The conclusion that civil wars are destructive to development shouldn’t come as much of a surprise. But what if the opposite were true—that is, what if there was something positive that comes out of war’s devastation? The idea certainly isn’t obvious, but it is just what Philip Verwimp recently presented in a new working paper.
The gist is this: Being directly affected by violence changes an individual’s preferences. That is, people affected by conflict don’t think in the same way as before. This might not seem like breaking news. In fact, it’s pretty obvious. But for economists, who generally accept preferences as more or less given, it’s relatively grey territory.
Using games to test for social, risk, and time behavior, the researchers evaluated villages in Burundi. Due to the somewhat random and indiscriminate progression of violence during Burundi’s civil war, they were able to compare the responses of those who had been affected by conflict with those who had not.
What’s the take away? Those affected by conflict tended to be more altruistic but also more impatient and risk-seeking.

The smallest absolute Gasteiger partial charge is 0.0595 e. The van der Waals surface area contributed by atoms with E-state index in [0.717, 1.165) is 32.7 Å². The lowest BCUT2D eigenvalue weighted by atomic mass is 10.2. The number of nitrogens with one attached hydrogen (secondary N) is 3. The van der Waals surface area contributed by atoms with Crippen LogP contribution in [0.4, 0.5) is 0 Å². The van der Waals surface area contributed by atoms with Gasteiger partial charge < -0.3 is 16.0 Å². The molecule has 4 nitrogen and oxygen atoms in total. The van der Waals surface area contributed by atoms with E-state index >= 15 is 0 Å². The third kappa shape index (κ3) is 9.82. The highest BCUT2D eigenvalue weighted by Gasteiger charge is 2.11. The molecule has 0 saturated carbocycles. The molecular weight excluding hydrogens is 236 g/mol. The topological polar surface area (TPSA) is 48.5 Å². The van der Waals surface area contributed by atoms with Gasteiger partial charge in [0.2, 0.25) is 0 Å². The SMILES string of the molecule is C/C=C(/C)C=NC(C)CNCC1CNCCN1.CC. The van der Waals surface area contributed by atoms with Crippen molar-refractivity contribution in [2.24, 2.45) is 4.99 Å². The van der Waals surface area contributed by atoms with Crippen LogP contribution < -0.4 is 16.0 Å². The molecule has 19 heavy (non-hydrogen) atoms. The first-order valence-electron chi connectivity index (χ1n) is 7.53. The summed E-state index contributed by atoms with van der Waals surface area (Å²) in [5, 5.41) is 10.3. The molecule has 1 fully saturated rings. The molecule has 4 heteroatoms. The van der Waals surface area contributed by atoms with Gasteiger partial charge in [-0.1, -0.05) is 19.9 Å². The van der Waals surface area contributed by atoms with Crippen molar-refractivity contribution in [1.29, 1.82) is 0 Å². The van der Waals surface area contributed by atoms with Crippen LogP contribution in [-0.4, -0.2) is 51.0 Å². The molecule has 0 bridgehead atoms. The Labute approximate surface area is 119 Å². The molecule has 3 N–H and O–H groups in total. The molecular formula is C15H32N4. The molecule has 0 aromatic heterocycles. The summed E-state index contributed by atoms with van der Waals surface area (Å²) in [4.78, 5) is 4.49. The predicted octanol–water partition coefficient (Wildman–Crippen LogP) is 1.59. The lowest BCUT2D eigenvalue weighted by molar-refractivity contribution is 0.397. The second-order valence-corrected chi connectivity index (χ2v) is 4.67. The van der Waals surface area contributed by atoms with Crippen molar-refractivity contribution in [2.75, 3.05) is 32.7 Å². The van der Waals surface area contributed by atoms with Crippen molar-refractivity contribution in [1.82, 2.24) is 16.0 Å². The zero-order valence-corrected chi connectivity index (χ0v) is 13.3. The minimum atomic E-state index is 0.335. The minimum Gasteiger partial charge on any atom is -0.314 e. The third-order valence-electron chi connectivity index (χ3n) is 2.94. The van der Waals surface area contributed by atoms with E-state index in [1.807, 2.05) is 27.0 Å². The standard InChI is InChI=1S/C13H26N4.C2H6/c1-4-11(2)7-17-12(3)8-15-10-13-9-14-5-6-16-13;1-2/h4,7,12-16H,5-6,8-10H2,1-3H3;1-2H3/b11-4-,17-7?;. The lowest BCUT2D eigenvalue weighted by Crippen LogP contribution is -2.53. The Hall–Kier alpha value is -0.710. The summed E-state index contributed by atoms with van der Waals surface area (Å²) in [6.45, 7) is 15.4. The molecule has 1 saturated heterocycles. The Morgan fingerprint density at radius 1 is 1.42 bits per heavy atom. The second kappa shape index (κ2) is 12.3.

What does this imply? That exposure to violence could foster stronger social networks but also increase the likelihood for individuals to want immediate returns over longer term ones. These ideas link up with psychological studies and some recent research by Chris Blattman and others. It’s all very muddy, but understanding more clearly how behavior changes as a result of external trauma like conflict is an extremely important dimension in the structure of development interventions.
And what about the limitations? Ignoring more technical points, the overall positive or negative effect here is ambiguous. There is also a distinction between behavior and preferences—here they assume that behavior changes reflect preference shifts but this isn’t always so. But, from common sense, behavior changes are no doubt more complex than the basic experiments shown here can gauge.
It’s a good start but only a start.